I have given as an example Fierlinger, who wrote an article for “New Times” and published it. Do you think that our party activ have not read this article and others dealing with these themes? Of course the party activ read [such materials] and form opinions. That is why we deemed it necessary that the party activ be informed, that we ourselves know how they view and judge all these issues. Naturally, it did not occur to us to answer comrade Fierlinger. We have gathered a vast amount of material, we put the ideas in order and consider them, but what if we have different opinions? We also had different opinions about the assessment of the Common Market at the meeting in June, and we expressed them there. In connection with this we have a broad circle of issues, which we deem ripe for serious consideration. The Common Market did not frighten us, we do not bow before the Common Market as someone bows before the Golden Calf.

The phenomena taking place in the capitalist world are clear to us. We examine the phenomena taking place with a lot of attention and interest, why things happen so and not otherwise, what the matter with de Gaulle is, that it is not by accident that he got the position he has, because we know that this old man is stubborn. This attitude of his is determined by certain factors, and we analyze it scientifically. A subjective analysis, a subjective interpretation, is not just in our opinion as it does not solve anything. We were not frightened by the Common Market. Certainly, amazement at the fact that the Common Market is praised in some countries by some comrades was apparent here as well. But, you know, different opinions are likely to appear in a family; then what are you to do, get angry? Rest assured, we thought it over a lot how to proceed further. We set to examine things and formed our points of view. As regards the issue of the unity of the [socialist] camp solutions must be found so that the camp be a camp, so that the socialist world economic system be a world economic system; there is a Common Market with its discriminations there; six countries are members of it, and England is striving to enter it, too, but the others do not let it, very interesting phenomena are taking place. It is worth living, examining these phenomena, and be glad at the same time that anything the capitalists may do to get out of the difficulties connected with their Common Market, with all they contemplate to do to save themselves from destruction, they will not succeed. That everything that happens now is what Lenin said about the stage imperialism had reached.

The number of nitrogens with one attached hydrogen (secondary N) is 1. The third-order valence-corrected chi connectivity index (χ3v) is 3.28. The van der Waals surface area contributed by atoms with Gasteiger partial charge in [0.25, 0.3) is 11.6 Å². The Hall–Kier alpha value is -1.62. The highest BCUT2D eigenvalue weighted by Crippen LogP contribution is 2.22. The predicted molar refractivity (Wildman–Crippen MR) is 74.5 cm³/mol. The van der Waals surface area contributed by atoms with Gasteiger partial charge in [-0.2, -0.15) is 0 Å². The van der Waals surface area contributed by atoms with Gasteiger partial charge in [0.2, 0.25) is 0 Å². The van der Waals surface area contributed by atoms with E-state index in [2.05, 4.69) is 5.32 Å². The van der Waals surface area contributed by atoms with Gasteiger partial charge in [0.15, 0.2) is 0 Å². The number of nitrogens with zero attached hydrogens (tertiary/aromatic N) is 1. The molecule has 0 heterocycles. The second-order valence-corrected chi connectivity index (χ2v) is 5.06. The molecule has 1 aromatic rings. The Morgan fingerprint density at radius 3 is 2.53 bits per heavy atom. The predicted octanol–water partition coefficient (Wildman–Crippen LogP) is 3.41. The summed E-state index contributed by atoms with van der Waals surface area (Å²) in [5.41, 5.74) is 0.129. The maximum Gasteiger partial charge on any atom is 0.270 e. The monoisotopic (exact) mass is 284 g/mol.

In our country, too, if you look at the market you feel like closing your eyes and look elsewhere. You see deficiencies. Why? Why are not all countries in our market? We were asked countless questions not only by members of the party activ but also by simple citizens, why is not China a member of COMECON? Why are not Korea, Vietnam members, did you not let them join?

When I was in Moscow once, I was invited to dinner by comrades Mikoian and Kosygin. Over dinner they told me what was happening at the border [with China], and I asked why China was not a member of COMECON? Certainly, it was an unexpected question asked. He [Mikoian or Kosygin] looked amazed at me, and told me: well, they did not apply for it! Then I asked again, but did we invite them? Whereupon he shrugged.

Comrade Yuri Andropov :

We invited them in due course.

Comrade Gheorghe Gheorghiu-Dej :

Everything possible should be done so that the [socialist] camp can really be a [genuine] camp, so that our unity be a unity in all actions.

What is it that makes them not be members of COMECON? We must find the reason why, there must be a cause.

Many, many such questions were asked.
We have promised to write, we are preparing a serious material, we do not pretend/assert that we will express the fairest points of view on all the issues. We may not be right on some issues, but we may be right on others.

Maybe in this manner we will be able to contribute to the cause. It may sometimes happen that one thing or another, an interpretation or other, not please us. But let us not deal only with the things that please us, [let us not assert] that we have no other way than our way.

We must have patience, wisdom, perseverance because even some good things, some good ideas, may not be understood now, but only later. But we must not make things worse.